Infiniti, the premium division of Nissan, will call back about 60,000 vehicles because of a steering system malfunction found in the car's autonomous driving system.

Stefan Weinmann, a spokesman for the carmaker, has informed the media that the recall will encompass all markets where the Infiniti Q50 sedan was distributed. This means that 28,182 Q50s will be called back in the United States, 3,804 in Canada and 6,894 in China.

A notable thing is that the Chinese market has two Q50 models: an imported one and a long-wheel base variant that is manufactured locally. The recall affects both variants.

The Infinity Q50 is the first model from the carmaker that comes with the ability to auto-drive on highways, as it features an adaptive steering system. Keep in mind that the luxury car needs certain conditions to operate safely on its own. As with most new technologies, it is expected for autonomous or semi-autonomous cars to have glitches in the implementation of software solutions.

According to Weinmann, the car's steering system can behave erratically "in certain rare circumstances, just after starting the vehicle." Shortly, a software error might "lead to a lack of steering responsiveness and change in turning radius."

The company aims to communicate with affected car owners about the recall this month and the next. Weinmann assures that the brand makes its customers' safety a paramount preoccupation.

The carmaker has in its plans to expand the semi-autonomous steering system to other models.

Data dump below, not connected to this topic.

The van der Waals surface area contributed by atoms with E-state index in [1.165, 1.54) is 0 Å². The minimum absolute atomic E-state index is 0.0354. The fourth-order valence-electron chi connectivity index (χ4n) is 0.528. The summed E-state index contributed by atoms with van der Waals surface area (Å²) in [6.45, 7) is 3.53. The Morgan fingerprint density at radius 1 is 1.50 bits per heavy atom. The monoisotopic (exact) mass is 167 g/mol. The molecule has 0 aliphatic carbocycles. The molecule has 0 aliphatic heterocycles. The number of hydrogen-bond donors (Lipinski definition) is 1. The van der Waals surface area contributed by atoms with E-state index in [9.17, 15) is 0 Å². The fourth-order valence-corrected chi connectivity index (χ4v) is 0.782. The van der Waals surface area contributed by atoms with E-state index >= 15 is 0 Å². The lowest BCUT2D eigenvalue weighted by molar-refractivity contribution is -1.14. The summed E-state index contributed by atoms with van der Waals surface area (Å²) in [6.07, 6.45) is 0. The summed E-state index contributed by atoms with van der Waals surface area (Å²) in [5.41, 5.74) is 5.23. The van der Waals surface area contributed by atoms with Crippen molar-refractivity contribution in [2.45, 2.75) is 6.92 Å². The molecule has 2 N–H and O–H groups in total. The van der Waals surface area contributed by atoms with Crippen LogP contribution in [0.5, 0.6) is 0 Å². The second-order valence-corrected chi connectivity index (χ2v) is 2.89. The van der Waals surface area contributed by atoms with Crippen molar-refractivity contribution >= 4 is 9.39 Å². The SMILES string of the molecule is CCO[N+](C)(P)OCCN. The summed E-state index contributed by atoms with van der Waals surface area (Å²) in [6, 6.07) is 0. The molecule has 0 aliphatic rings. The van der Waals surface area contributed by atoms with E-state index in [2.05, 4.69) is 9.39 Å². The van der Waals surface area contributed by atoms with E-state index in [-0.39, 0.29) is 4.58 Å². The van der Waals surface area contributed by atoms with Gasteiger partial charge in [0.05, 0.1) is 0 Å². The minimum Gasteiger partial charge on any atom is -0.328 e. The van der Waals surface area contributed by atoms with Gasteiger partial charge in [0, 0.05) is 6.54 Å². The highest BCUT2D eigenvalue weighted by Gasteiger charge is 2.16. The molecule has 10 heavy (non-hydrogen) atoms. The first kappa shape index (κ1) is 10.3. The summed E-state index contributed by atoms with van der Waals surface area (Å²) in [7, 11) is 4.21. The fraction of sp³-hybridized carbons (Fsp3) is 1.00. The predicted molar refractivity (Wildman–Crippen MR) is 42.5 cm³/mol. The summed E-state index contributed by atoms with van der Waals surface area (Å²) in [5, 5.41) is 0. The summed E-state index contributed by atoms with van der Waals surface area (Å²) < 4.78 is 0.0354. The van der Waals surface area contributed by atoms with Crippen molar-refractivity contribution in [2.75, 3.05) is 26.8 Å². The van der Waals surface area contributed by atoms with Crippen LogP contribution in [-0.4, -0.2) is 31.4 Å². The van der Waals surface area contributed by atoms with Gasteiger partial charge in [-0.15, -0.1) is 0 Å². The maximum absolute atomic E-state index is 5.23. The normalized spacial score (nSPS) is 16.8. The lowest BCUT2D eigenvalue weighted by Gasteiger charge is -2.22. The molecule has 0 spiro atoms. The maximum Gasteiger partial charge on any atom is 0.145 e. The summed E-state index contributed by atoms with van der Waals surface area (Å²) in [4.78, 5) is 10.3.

Roland Krueger, the helm of Infiniti, explains that the partial autonomous driving allows cars to go beyond 60 kilometers per hour (38 miles per hour) on the highway without needing drivers to have their hands on the wheel.

The Q50 models had been struck by technical problems before, and the irony is that the former problems popped up in the adaptive steering system, as well. The carmaker called back Infinity 2014 Q50 models after complaints surfaced that the electric steering system is vulnerable to freezing, which virtually disables the feature.

Two months ago, the parent company of Infinity, Nissan, joined the platoon of carmakers who called back vehicles because of airbag deployment issues.

Infiniti did not report any accidents related or caused by the steering problem. It is much more likely that the notifications about the issue came directly from customers, leading to an internal investigation.

Seeing how luxury brands such as Jaguar, BMW, Mercedes-Benz, Audi and Lexus cater closely to their customers' satisfaction, it seems logical that the reported problem was quickly addressed.

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